Apply Now
More Things to Know
  • Earn 80,000 bonus points after you spend $4,000 on purchases in the first 3 months from account opening. That's $1,000 when you redeem through Chase Ultimate Rewards®. Plus earn up to $50 in statement credits towards grocery store purchases within your first year of account opening.
  • Earn 2X points on dining including eligible delivery services, takeout and dining out and travel. Plus, earn 1 point per dollar spent on all other purchases.
  • Get 25% more value when you redeem for airfare, hotels, car rentals and cruises through Chase Ultimate Rewards®. For example, 80,000 points are worth $1,000 toward travel.
  • With Pay Yourself Back℠, your points are worth 25% more during the current offer when you redeem them for statement credits against existing purchases in select, rotating categories.
  • Get unlimited deliveries with a $0 delivery fee and reduced service fees on eligible orders over $12 for a minimum of one year with DashPass, DoorDash's subscription service. Activate by 12/31/21.
  • Count on Trip Cancellation/Interruption Insurance, Auto Rental Collision Damage Waiver, Lost Luggage Insurance and more.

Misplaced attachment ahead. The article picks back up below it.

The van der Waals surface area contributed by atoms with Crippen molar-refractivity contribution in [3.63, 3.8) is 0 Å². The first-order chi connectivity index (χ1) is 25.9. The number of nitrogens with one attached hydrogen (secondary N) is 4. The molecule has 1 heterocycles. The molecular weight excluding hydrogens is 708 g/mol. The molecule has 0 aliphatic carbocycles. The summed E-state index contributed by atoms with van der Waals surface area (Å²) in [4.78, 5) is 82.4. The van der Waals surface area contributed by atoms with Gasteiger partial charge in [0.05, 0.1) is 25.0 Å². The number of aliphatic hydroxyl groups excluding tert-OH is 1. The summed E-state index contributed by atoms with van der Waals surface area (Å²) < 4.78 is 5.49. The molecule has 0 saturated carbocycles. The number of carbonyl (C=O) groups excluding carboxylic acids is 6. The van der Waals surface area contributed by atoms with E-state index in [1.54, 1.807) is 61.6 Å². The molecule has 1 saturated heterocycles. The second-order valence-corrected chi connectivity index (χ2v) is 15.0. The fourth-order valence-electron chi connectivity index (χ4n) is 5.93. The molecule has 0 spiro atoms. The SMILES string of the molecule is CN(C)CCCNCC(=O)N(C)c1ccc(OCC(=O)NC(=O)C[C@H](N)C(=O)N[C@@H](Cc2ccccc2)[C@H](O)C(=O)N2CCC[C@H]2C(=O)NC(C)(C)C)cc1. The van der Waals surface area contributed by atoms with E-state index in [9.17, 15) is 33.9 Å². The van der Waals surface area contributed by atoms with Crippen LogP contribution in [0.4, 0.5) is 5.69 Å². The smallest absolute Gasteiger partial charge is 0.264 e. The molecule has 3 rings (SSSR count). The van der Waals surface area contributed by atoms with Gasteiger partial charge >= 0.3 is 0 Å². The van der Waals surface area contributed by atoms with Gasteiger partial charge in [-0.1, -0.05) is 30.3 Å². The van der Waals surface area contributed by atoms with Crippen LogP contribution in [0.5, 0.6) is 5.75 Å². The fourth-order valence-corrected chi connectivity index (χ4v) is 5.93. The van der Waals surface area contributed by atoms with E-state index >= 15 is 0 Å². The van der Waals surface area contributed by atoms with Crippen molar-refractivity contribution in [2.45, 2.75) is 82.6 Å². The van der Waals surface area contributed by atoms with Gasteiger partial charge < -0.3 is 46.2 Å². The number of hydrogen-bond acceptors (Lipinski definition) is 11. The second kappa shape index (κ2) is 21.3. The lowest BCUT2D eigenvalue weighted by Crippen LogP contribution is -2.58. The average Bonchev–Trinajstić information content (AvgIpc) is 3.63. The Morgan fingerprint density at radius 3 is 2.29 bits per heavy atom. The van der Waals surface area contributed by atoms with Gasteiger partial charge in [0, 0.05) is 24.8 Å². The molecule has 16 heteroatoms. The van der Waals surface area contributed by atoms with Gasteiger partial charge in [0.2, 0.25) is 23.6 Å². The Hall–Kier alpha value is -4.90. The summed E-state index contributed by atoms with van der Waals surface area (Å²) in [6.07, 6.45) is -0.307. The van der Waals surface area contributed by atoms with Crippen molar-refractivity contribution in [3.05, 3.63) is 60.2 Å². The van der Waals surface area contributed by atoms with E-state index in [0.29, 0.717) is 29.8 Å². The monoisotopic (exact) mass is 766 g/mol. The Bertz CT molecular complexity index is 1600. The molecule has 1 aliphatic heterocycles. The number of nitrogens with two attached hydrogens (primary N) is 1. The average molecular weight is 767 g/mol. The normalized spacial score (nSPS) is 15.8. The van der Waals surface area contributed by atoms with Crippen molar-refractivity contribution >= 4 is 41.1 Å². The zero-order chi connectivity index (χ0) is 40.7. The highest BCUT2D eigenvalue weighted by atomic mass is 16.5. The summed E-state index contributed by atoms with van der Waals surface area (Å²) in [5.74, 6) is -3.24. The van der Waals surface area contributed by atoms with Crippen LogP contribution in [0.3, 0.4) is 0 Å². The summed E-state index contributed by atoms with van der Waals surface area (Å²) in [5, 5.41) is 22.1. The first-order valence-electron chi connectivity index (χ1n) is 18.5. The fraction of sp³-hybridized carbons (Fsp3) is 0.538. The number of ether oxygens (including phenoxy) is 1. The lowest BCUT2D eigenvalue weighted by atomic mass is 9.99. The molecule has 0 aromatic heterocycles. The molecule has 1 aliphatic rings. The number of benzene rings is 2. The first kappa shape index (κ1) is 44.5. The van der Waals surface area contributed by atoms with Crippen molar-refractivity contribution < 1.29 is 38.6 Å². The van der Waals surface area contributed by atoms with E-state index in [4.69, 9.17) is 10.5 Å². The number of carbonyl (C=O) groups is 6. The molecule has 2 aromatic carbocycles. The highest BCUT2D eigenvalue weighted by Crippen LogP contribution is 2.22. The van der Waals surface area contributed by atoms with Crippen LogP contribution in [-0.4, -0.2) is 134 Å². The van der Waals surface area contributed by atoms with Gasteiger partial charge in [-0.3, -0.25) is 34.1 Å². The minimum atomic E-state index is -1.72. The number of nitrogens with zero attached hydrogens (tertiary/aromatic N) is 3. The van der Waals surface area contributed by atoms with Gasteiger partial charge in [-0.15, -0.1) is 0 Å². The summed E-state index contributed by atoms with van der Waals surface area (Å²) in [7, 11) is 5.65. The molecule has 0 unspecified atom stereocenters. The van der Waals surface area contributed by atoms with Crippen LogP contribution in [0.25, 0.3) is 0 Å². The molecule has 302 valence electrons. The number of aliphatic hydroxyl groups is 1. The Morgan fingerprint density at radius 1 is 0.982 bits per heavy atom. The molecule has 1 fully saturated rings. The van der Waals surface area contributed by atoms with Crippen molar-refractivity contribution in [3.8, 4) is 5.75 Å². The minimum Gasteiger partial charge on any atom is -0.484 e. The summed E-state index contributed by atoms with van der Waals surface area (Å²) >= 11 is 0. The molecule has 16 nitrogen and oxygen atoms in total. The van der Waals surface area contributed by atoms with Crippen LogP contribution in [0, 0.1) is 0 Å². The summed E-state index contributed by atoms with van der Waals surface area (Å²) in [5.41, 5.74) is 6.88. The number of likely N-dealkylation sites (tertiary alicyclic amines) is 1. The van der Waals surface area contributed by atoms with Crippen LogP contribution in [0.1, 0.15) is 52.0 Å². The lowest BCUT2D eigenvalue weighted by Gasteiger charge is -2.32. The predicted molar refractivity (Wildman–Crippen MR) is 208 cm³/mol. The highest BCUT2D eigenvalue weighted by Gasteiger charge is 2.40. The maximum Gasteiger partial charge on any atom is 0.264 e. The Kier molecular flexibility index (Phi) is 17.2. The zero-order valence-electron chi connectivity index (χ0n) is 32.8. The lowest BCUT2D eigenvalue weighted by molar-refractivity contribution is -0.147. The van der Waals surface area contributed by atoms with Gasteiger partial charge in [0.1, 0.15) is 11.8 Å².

• Get up to $60 back on an eligible Peloton Digital or All-Access Membership through 12/31/2021, and get full access to their workout library through the Peloton app, including cardio, running, strength, yoga, and more. Take classes using a phone, tablet, or TV. No fitness equipment is required.
Regular APR
15.99%-22.99% Variable
Annual Fee
$95
Balance Transfer Fee
Either $5 or 5% of the amount of each transfer, whichever is greater.
Recommended Credit
Excellent/Good

Editorial Disclaimer: Opinions expressed here are the author’s alone, not those of any bank, credit card issuer, airlines or hotel chain, and have not been reviewed, approved or otherwise endorsed by any of these entities.

Disclaimer: The responses below are not provided or commissioned by the bank advertiser. Responses have not been reviewed, approved or otherwise endorsed by the bank advertiser. It is not the bank advertiser’s responsibility to ensure all posts and/or questions are answered.